Last Updated on May 6, 2015, by eNotes Editorial. Word Count: 430
Elsie Singmaster is an author who has attracted little literary criticism. The bulk of her writing is in the genre of the historical novel and either is written for juveniles or deals with youthful heroes. Born in a small town in the German region of Pennsylvania in 1879 and educated at Radcliffe, Singmaster’s fiction is largely regional, concerned with the span between colonial times and the mid-twentieth century in America. A HIGH WIND RISING is one of her later works and is set in the years of the French and Indian Wars; it details the efforts of local German settlers to secure the Ohio River Valley for the British during the conflict. The writer’s straightforward narrative and careful characterizations downplay the historical importance of these people. Instead, she dramatizes the struggle of their everyday lives as pioneers who must cope with both natural and political forces in order to survive.
Singmaster brings the period dramatically to life in her characterizations of pioneers such as Conrad Weiser and Sebastian Schantz, of frontier women such as resourceful, devoted Anna Sabilla. Those people live with no self-conscious sense of national destiny, as do so many pioneers in lesser fiction. Their lives illustrate what must have been the daily life of the frontier, the hardships and dangers that they faced no more than a part of their everyday existence. Other figures great in Pennsylvania annals are more briefly viewed in this crowded canvas of people and events—Benjamin Franklin, James Logan, John Bertram, Henry Melchior Muhlenburg, Lewis Evans. The passing of time and the pressures of history shape the plot, but the story itself is as simple and realistic as homely family legend. The novel is an example of the historical chronicle at its best.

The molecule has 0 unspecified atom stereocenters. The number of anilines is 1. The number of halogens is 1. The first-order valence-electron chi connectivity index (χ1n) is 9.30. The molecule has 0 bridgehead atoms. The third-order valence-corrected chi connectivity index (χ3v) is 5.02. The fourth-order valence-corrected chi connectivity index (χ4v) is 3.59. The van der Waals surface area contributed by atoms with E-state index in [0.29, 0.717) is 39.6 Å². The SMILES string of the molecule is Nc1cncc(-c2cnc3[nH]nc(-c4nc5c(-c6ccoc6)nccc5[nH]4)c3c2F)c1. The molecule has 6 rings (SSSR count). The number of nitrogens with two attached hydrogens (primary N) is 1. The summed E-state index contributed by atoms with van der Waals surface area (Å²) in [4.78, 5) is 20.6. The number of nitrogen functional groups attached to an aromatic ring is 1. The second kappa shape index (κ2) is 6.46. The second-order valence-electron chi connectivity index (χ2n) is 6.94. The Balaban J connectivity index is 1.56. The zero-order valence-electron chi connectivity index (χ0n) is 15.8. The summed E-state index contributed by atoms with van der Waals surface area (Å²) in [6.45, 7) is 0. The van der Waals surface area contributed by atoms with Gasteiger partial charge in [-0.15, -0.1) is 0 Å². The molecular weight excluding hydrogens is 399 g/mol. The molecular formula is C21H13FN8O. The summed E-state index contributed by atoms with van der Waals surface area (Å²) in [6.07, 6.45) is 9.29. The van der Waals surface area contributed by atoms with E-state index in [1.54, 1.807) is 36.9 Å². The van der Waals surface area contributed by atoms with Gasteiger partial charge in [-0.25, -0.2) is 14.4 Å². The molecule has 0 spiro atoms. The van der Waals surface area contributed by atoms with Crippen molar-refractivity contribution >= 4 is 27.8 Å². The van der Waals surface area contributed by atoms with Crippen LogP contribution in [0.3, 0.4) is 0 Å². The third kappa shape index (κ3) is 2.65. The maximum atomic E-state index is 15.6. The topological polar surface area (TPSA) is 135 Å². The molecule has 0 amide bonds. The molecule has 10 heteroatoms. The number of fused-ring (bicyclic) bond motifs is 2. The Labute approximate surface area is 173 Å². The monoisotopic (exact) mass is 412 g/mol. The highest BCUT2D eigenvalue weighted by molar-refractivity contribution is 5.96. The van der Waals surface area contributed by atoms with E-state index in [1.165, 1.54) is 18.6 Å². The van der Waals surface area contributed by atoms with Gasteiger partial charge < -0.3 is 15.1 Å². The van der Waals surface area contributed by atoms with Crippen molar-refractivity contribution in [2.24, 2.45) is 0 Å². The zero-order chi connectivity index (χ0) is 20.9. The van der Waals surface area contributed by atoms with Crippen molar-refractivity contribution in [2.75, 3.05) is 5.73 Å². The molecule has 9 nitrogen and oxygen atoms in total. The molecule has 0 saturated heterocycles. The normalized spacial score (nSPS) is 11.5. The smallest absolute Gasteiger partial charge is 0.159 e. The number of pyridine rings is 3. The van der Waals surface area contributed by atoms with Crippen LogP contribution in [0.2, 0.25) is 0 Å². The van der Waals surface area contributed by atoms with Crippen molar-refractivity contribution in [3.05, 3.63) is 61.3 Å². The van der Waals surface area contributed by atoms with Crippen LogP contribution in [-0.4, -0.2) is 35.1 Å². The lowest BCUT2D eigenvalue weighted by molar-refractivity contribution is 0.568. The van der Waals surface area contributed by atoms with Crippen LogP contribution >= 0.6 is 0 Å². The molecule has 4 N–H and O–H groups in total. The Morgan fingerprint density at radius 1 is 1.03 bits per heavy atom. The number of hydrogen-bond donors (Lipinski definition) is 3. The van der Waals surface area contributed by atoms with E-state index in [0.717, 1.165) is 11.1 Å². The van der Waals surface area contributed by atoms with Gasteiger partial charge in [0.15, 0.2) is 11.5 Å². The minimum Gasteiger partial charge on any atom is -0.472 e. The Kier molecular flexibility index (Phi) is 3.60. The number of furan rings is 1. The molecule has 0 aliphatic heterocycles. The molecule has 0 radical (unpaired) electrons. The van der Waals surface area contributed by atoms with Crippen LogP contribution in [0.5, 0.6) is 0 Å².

The author has clearly been influenced by historical Romanticists like James Fenimore Cooper. In contrast to Cooper, however, who creates larger-than-life characters such as Natty Bumppo for the purpose of dramatizing significant historical themes, Singmaster wishes to depict the lives of the early settlers without exaggerating for thematic effect. If Cooper is interested in the ethical, historical, and metaphysical aspects of the frontier, Singmaster is interested in the details of everyday lives; whereas romance is central to Cooper, it is incidental to her.
It is, finally, her attention to the orderly lives of her characters that remains her most modern feature. There is, furthermore, a pervasive tone of good feeling toward humanity in her work. That healthy tone, in A HIGH WIND RISING and in her other work as well, undoubtedly accounts for her popularity with the young.
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